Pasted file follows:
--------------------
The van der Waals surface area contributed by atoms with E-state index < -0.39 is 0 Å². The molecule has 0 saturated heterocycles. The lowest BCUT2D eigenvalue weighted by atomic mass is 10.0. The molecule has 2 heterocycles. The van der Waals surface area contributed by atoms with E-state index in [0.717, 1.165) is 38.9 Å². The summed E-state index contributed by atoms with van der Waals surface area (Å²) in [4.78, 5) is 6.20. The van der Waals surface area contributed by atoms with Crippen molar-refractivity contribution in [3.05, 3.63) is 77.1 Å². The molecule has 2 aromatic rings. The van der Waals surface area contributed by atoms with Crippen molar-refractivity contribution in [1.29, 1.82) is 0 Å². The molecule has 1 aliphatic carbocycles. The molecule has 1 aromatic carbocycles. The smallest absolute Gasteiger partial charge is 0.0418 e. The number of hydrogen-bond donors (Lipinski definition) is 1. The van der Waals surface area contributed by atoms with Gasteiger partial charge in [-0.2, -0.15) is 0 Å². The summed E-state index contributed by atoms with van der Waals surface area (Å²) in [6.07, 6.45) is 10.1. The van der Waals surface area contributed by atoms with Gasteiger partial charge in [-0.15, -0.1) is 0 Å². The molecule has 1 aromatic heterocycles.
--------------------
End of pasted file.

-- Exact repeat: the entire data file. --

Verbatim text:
The van der Waals surface area contributed by atoms with E-state index < -0.39 is 0 Å². The molecule has 0 saturated heterocycles. The lowest BCUT2D eigenvalue weighted by atomic mass is 10.0. The molecule has 2 heterocycles. The van der Waals surface area contributed by atoms with E-state index in [0.717, 1.165) is 38.9 Å². The summed E-state index contributed by atoms with van der Waals surface area (Å²) in [4.78, 5) is 6.20. The van der Waals surface area contributed by atoms with Crippen molar-refractivity contribution in [3.05, 3.63) is 77.1 Å². The molecule has 2 aromatic rings. The van der Waals surface area contributed by atoms with Crippen molar-refractivity contribution in [1.29, 1.82) is 0 Å². The molecule has 1 aliphatic carbocycles. The molecule has 1 aromatic carbocycles. The smallest absolute Gasteiger partial charge is 0.0418 e. The number of hydrogen-bond donors (Lipinski definition) is 1. The van der Waals surface area contributed by atoms with Gasteiger partial charge in [-0.2, -0.15) is 0 Å². The summed E-state index contributed by atoms with van der Waals surface area (Å²) in [6.07, 6.45) is 10.1. The van der Waals surface area contributed by atoms with Gasteiger partial charge in [-0.15, -0.1) is 0 Å². The molecule has 1 aromatic heterocycles.